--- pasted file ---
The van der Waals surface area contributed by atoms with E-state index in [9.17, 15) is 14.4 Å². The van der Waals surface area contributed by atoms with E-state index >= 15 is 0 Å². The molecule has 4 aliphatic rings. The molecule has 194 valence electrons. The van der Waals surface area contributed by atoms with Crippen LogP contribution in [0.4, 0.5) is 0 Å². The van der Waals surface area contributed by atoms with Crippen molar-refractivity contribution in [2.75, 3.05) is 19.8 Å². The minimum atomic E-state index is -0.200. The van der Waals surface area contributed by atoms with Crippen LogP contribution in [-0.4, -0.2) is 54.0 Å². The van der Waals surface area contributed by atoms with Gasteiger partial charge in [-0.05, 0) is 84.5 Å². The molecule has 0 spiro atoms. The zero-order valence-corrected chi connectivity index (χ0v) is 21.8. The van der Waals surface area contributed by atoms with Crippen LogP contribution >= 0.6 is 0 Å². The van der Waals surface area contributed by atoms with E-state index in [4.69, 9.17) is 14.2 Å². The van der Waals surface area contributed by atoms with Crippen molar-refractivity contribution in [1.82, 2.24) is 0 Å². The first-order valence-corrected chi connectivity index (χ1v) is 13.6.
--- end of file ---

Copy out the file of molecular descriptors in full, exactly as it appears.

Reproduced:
The van der Waals surface area contributed by atoms with E-state index in [9.17, 15) is 14.4 Å². The van der Waals surface area contributed by atoms with E-state index >= 15 is 0 Å². The molecule has 4 aliphatic rings. The molecule has 194 valence electrons. The van der Waals surface area contributed by atoms with Crippen LogP contribution in [0.4, 0.5) is 0 Å². The van der Waals surface area contributed by atoms with Crippen molar-refractivity contribution in [2.75, 3.05) is 19.8 Å². The minimum atomic E-state index is -0.200. The van der Waals surface area contributed by atoms with Crippen LogP contribution in [-0.4, -0.2) is 54.0 Å². The van der Waals surface area contributed by atoms with Gasteiger partial charge in [-0.05, 0) is 84.5 Å². The molecule has 0 spiro atoms. The zero-order valence-corrected chi connectivity index (χ0v) is 21.8. The van der Waals surface area contributed by atoms with Crippen LogP contribution >= 0.6 is 0 Å². The van der Waals surface area contributed by atoms with E-state index in [4.69, 9.17) is 14.2 Å². The van der Waals surface area contributed by atoms with Crippen molar-refractivity contribution in [1.82, 2.24) is 0 Å². The first-order valence-corrected chi connectivity index (χ1v) is 13.6.